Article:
Honeywell reported 5% growth in commercial aftermarket sales, and while Parker Hannifin's aerospace sales were down 5% in the quarter due in part to the impact of a joint venture, orders were up 7%. Crane's aerospace sales performance was pretty good (up 5%), but orders for the segment were down more than 4% yoy and down more than 5% sequentially.
I expect Crane to see better sales of original equipment in the coming year. Crane has nearly 60% share in landing systems (brake systems, anti-skid systems and so on) and similar share in sensing and utility systems. With a strong long-term relationship with Boeing (NYSE:BA), Crane should benefit as this company steps up its production.
Fluid Handling - Who Will Be Proven Right?
The stocks of fluid handling companies like Flowserve (NYSE:FLS) and Pentair (NYSE:PNR) have stayed fairly strong, handily beating the S&P 500 over the past year, and industrial analysts seem pretty bullish on demand prospects for the pumps and valves that Crane's fluid handling business sells.
The curious thing is that the analysts who cover the end markets that are supposed to provide that growth aren't as optimistic. Chemicals analysts have been talking a lot more about "restrained" capital spending, while several energy sector analysts have backed away from their expectations of strong project spending over the next year or two. With about half of Crane's fluid handling sales coming from chemical, pharmaceutical, and energy applications, that creates some uncertainty about 2014. Not unlike the potential headwinds in gaming and retail for the payment systems business, I don't think these issues alter the long-term prospects for Crane, but it does represent a risk that estimates for 2014 are too high.
Good Prospects For Long-Term Growth
There are a lot of things that I expect to work in Crane's favor over the coming years. The company is still operating without a lot of unused capacity, and that weighs on margins. I also see further opportunities for the company to shift production to lower-cost locations and improve its cost structure. Considering the order books for the commercial aerospace sector and the engineering firms that build energy infrastructure projects, I am likewise confident that Crane will see an improvement in its sales in the coming years.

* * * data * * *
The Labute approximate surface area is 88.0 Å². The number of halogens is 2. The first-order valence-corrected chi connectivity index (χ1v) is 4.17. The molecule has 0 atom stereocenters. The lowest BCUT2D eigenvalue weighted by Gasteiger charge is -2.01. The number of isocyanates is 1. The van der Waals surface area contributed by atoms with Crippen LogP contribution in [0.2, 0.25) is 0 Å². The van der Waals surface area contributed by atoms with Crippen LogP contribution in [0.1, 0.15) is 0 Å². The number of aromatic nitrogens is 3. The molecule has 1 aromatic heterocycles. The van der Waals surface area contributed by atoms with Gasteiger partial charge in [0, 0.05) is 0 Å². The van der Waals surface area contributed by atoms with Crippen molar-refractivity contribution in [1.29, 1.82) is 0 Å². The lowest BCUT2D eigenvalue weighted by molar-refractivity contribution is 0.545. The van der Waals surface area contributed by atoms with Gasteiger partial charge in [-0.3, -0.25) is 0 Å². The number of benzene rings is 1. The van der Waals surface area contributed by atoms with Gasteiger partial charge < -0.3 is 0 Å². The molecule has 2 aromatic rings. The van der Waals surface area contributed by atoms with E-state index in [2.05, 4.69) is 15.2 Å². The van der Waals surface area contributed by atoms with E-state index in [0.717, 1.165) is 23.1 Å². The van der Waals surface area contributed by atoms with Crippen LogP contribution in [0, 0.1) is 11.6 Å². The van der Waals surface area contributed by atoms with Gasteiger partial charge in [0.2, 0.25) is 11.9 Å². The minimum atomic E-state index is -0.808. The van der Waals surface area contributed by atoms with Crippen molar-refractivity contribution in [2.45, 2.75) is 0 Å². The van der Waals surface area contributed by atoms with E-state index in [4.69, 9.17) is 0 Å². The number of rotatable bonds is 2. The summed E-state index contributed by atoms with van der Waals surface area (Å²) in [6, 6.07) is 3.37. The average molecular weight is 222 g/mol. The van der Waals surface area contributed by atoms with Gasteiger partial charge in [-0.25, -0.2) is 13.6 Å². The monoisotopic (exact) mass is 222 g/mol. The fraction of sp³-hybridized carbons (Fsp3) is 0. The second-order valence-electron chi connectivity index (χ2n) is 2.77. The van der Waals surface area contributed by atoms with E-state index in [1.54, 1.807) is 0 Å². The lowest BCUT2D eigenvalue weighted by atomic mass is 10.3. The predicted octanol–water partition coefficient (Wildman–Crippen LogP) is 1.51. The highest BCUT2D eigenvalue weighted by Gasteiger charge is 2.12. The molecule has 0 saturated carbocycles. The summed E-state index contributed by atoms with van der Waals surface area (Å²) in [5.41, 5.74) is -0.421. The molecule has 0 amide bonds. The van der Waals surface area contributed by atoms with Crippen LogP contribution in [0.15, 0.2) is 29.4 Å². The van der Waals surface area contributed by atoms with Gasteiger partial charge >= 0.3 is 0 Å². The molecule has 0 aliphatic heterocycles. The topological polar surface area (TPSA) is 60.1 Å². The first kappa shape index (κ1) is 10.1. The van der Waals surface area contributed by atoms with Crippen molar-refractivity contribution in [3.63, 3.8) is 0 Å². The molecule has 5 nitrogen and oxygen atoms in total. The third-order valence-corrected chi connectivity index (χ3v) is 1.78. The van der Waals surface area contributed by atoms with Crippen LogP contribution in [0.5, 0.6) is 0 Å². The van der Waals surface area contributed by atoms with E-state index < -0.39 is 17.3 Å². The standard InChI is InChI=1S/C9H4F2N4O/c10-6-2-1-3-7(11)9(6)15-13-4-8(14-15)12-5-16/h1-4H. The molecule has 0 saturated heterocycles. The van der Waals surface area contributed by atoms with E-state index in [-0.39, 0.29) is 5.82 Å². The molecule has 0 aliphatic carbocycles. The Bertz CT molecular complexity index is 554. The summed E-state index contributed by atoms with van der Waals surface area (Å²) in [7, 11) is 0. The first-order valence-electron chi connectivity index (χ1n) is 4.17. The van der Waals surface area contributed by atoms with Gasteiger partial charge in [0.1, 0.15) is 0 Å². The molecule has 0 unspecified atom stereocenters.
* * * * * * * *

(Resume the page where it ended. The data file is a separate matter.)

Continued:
All told I'm looking for long-term revenue growth in the mid-single digits, with improved capacity utilization and cost leverage leading to stronger free cash flow growth. Discounted back, I think Crane's fair value is in the high $60s.
The Bottom Line
Although a fair value in the high $60's may not suggest that Crane is all that cheap, to me it means that the company is still priced to offer annual returns that are 20% to 30% better than those of the broader market (or around 10% to 12%). That looks like solid alpha to me, and so while Crane is not the cheapest stock today (and there are some risks to consider in several of its units), it still is no worse than a worthwhile hold to me.
Disclosure: I have no positions in any stocks mentioned, and no plans to initiate any positions within the next 72 hours. I wrote this article myself, and it expresses my own opinions. I am not receiving compensation for it (other than from Seeking Alpha). I have no business relationship with any company whose stock is mentioned in this article.